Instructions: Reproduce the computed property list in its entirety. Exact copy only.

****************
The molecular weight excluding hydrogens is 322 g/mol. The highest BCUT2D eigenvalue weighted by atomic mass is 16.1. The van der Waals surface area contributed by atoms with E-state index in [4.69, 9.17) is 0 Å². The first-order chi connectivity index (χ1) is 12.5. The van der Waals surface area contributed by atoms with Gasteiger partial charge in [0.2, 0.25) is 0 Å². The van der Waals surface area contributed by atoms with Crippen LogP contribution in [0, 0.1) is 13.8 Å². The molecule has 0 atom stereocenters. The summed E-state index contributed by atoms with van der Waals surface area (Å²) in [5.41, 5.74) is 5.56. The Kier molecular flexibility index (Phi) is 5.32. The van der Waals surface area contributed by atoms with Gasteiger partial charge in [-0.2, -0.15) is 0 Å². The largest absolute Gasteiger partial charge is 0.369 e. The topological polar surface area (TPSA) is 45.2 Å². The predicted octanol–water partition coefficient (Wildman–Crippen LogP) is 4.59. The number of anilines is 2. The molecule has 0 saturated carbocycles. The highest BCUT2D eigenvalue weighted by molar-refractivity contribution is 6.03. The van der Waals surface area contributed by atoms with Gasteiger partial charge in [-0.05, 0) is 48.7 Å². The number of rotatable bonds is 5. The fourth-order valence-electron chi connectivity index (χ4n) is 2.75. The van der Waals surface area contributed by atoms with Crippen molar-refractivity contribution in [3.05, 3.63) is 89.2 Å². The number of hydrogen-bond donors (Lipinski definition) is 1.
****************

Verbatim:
The molecular weight excluding hydrogens is 322 g/mol. The highest BCUT2D eigenvalue weighted by atomic mass is 16.1. The van der Waals surface area contributed by atoms with E-state index in [4.69, 9.17) is 0 Å². The first-order chi connectivity index (χ1) is 12.5. The van der Waals surface area contributed by atoms with Gasteiger partial charge in [0.2, 0.25) is 0 Å². The van der Waals surface area contributed by atoms with Crippen LogP contribution in [0, 0.1) is 13.8 Å². The molecule has 0 atom stereocenters. The summed E-state index contributed by atoms with van der Waals surface area (Å²) in [5.41, 5.74) is 5.56. The Kier molecular flexibility index (Phi) is 5.32. The van der Waals surface area contributed by atoms with Gasteiger partial charge in [-0.2, -0.15) is 0 Å². The largest absolute Gasteiger partial charge is 0.369 e. The topological polar surface area (TPSA) is 45.2 Å². The predicted octanol–water partition coefficient (Wildman–Crippen LogP) is 4.59. The number of anilines is 2. The molecule has 0 saturated carbocycles. The highest BCUT2D eigenvalue weighted by molar-refractivity contribution is 6.03. The van der Waals surface area contributed by atoms with Gasteiger partial charge in [-0.05, 0) is 48.7 Å². The number of rotatable bonds is 5. The fourth-order valence-electron chi connectivity index (χ4n) is 2.75. The van der Waals surface area contributed by atoms with Crippen molar-refractivity contribution in [3.05, 3.63) is 89.2 Å². The number of hydrogen-bond donors (Lipinski definition) is 1.